Belarus' leader undermined the Kremlin's dubious claims that Ukraine backed ISIS attackers

Russian Rosguardia national guard servicemen secure an area near the Crocus City Hall on the western edge of Moscow on March 22, 2024.
Russian servicemen secure an area near Crocus City Hall on the western edge of Moscow on Friday.AP Photo/Vitaly Smolnikov
  • Belarus' leader claims his and Russia's security stopped shooting suspects from entering Belarus.

  • Lukashenko said the suspects "took a turn" from attempting to enter Belarus.

  • Despite ISIS-K claiming responsibility, Putin says the suspects may be linked to Ukraine.

Belarusian President Aleksandr Lukashenko said his country's security, with the help of Russia's Federal Security Service, tried to prevent Crocus City Hall shooting suspects from entering Belarus.

"There was no chance they could enter Belarus," Lukashenko said, according to the state-run Belarusian Telegraph Agency. "So they took a turn and headed to the Ukraine-Russia border."

Lukashenko said his officials were in touch with the FSB director and closed a road into Belarus that the fleeing suspects could try to use. Lukashenko's statements on the concert-hall terror suspects fleeing toward Belarus undermine the Kremlin's claims that the suspects tried to escape to Ukraine first, in an attempt to link Ukraine to the attack.

"Of course, it is necessary to answer the question, why, after committing the crime, the terrorists tried to go to Ukraine? Who was waiting for them there?" Putin said Monday.

While ISIS-K, an affiliate of the Islamic State group, has since claimed responsibility for the attack Friday on the Moscow concert hall, Russia's president did not acknowledge the terrorist group's involvement in the shooting until Monday.

Putin still suggests that members of ISIS-K are linked to Ukraine and that Ukraine provided entry for them; however, the suspects were apprehended in Russia — dozens of miles away from the Russia-Ukraine border.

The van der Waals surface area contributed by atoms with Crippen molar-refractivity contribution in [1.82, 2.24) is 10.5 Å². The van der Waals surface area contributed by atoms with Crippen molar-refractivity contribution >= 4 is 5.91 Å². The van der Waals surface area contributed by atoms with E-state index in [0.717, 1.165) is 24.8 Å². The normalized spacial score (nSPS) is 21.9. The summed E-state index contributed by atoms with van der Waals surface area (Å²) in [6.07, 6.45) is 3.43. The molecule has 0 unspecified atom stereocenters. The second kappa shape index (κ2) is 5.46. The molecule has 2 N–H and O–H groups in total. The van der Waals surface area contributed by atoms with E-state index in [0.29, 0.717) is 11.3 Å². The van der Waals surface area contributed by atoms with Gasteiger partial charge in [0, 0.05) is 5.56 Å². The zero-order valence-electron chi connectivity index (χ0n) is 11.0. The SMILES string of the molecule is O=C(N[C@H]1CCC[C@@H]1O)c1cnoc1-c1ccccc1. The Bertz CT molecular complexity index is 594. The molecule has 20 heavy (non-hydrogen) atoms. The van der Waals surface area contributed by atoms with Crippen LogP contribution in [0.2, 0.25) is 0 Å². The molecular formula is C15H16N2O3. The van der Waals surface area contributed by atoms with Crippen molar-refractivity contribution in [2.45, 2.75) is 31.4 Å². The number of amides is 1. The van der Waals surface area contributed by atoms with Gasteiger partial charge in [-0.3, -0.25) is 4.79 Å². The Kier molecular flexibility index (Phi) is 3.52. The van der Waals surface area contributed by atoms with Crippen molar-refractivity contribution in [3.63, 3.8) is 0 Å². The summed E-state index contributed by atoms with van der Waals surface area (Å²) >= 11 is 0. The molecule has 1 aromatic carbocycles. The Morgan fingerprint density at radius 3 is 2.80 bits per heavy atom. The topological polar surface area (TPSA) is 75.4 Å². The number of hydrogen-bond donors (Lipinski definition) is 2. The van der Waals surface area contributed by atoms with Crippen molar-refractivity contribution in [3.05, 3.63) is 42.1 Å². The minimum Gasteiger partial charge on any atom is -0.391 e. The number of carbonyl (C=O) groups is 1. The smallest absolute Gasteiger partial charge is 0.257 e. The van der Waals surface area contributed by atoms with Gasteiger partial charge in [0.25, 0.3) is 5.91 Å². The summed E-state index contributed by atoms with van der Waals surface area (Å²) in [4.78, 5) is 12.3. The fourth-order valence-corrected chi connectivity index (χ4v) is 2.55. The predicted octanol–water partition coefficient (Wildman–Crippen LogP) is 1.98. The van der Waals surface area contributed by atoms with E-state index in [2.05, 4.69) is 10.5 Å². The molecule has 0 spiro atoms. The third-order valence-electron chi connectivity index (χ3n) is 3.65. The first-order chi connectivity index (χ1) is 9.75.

No credible evidence has emerged to suggest that Ukraine was involved in the attack that killed at least 139 people.

Lukashenko said that over the course of the attack, he had been in contact with Russia's FSB, adding that he and Putin "kept in touch all the time." Lukashenko is often considered an autocrat and violently crushed pro-democracy protests in 2020 with the Kremlin's backing.

Russian military bloggers have also made baseless claims surrounding the Crocus City Hall attack, saying that ISIS-K could not execute such a deadly shooting and that the group was covering up Ukrainian and Western involvement, according to the Washington-based Institute for the Study of War.

When the US said ISIS-K was responsible for the shooting, Maria Zakharova, a Russian Ministry of Foreign Affairs spokesperson, accused the US of providing excuses for Ukraine.

"The Kremlin has likely decided that the informational value of blaming Ukraine for the Crocus attack is worth whatever internal security risks and civilian casualties Russia may suffer for failing to adequately address a radical Salafi-Jihadi threat within its borders," ISW experts said.

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